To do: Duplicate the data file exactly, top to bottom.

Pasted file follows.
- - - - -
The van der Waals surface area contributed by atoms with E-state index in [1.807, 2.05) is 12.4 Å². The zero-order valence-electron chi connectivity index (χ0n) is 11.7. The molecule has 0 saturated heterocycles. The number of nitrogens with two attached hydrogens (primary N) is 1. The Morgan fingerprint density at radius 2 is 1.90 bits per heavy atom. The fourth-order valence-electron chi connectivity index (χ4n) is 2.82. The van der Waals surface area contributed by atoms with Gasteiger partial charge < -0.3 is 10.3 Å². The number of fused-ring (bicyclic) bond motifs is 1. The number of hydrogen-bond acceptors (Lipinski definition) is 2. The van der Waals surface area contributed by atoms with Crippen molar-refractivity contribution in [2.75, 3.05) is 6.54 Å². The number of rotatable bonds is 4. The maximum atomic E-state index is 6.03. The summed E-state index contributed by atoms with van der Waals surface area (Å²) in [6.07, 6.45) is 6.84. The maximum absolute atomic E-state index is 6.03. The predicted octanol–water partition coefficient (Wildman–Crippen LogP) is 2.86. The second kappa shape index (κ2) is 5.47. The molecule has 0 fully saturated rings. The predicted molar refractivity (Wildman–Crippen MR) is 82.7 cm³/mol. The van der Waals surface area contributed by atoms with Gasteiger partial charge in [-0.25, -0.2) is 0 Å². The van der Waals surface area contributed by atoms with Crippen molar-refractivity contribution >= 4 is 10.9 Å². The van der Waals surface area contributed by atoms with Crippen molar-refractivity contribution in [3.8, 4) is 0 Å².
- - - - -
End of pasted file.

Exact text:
The van der Waals surface area contributed by atoms with E-state index in [1.807, 2.05) is 12.4 Å². The zero-order valence-electron chi connectivity index (χ0n) is 11.7. The molecule has 0 saturated heterocycles. The number of nitrogens with two attached hydrogens (primary N) is 1. The Morgan fingerprint density at radius 2 is 1.90 bits per heavy atom. The fourth-order valence-electron chi connectivity index (χ4n) is 2.82. The van der Waals surface area contributed by atoms with Gasteiger partial charge < -0.3 is 10.3 Å². The number of fused-ring (bicyclic) bond motifs is 1. The number of hydrogen-bond acceptors (Lipinski definition) is 2. The van der Waals surface area contributed by atoms with Crippen molar-refractivity contribution in [2.75, 3.05) is 6.54 Å². The number of rotatable bonds is 4. The maximum atomic E-state index is 6.03. The summed E-state index contributed by atoms with van der Waals surface area (Å²) in [6.07, 6.45) is 6.84. The maximum absolute atomic E-state index is 6.03. The predicted octanol–water partition coefficient (Wildman–Crippen LogP) is 2.86. The second kappa shape index (κ2) is 5.47. The molecule has 0 fully saturated rings. The predicted molar refractivity (Wildman–Crippen MR) is 82.7 cm³/mol. The van der Waals surface area contributed by atoms with Gasteiger partial charge in [-0.25, -0.2) is 0 Å². The van der Waals surface area contributed by atoms with Crippen molar-refractivity contribution >= 4 is 10.9 Å². The van der Waals surface area contributed by atoms with Crippen molar-refractivity contribution in [3.8, 4) is 0 Å².